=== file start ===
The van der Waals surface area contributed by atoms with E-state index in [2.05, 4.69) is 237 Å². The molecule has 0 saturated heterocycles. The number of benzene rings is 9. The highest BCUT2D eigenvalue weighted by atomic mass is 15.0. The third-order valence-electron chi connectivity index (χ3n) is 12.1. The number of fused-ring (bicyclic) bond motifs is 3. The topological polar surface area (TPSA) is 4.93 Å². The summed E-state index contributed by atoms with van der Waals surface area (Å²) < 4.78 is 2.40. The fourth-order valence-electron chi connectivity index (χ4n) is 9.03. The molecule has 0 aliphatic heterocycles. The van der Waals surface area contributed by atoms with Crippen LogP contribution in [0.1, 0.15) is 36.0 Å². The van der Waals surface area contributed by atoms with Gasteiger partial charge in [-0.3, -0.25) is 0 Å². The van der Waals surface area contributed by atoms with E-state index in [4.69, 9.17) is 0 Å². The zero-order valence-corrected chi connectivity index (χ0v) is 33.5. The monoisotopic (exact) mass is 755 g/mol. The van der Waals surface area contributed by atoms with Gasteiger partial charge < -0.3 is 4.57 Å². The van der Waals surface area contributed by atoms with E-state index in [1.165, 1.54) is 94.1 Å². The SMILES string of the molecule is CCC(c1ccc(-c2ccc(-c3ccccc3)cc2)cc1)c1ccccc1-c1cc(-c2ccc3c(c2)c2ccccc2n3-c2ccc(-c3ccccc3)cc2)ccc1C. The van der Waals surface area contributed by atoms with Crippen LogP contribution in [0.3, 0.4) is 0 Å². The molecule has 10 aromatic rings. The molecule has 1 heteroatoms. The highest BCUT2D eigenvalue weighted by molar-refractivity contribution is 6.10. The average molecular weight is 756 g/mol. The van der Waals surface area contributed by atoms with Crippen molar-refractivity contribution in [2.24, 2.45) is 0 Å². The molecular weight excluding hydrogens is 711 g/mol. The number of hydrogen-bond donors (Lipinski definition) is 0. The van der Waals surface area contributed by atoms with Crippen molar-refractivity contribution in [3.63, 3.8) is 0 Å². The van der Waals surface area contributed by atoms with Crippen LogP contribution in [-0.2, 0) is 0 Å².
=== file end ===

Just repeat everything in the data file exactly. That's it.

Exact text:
The van der Waals surface area contributed by atoms with E-state index in [2.05, 4.69) is 237 Å². The molecule has 0 saturated heterocycles. The number of benzene rings is 9. The highest BCUT2D eigenvalue weighted by atomic mass is 15.0. The third-order valence-electron chi connectivity index (χ3n) is 12.1. The number of fused-ring (bicyclic) bond motifs is 3. The topological polar surface area (TPSA) is 4.93 Å². The summed E-state index contributed by atoms with van der Waals surface area (Å²) < 4.78 is 2.40. The fourth-order valence-electron chi connectivity index (χ4n) is 9.03. The molecule has 0 aliphatic heterocycles. The van der Waals surface area contributed by atoms with Crippen LogP contribution in [0.1, 0.15) is 36.0 Å². The van der Waals surface area contributed by atoms with Gasteiger partial charge in [-0.3, -0.25) is 0 Å². The van der Waals surface area contributed by atoms with E-state index in [4.69, 9.17) is 0 Å². The zero-order valence-corrected chi connectivity index (χ0v) is 33.5. The monoisotopic (exact) mass is 755 g/mol. The van der Waals surface area contributed by atoms with Gasteiger partial charge < -0.3 is 4.57 Å². The van der Waals surface area contributed by atoms with E-state index in [1.165, 1.54) is 94.1 Å². The SMILES string of the molecule is CCC(c1ccc(-c2ccc(-c3ccccc3)cc2)cc1)c1ccccc1-c1cc(-c2ccc3c(c2)c2ccccc2n3-c2ccc(-c3ccccc3)cc2)ccc1C. The van der Waals surface area contributed by atoms with Crippen LogP contribution in [0.3, 0.4) is 0 Å². The molecule has 10 aromatic rings. The molecule has 1 heteroatoms. The highest BCUT2D eigenvalue weighted by molar-refractivity contribution is 6.10. The average molecular weight is 756 g/mol. The van der Waals surface area contributed by atoms with Crippen molar-refractivity contribution in [2.24, 2.45) is 0 Å². The molecular weight excluding hydrogens is 711 g/mol. The number of hydrogen-bond donors (Lipinski definition) is 0. The van der Waals surface area contributed by atoms with Crippen molar-refractivity contribution in [3.63, 3.8) is 0 Å². The van der Waals surface area contributed by atoms with Crippen LogP contribution in [-0.2, 0) is 0 Å².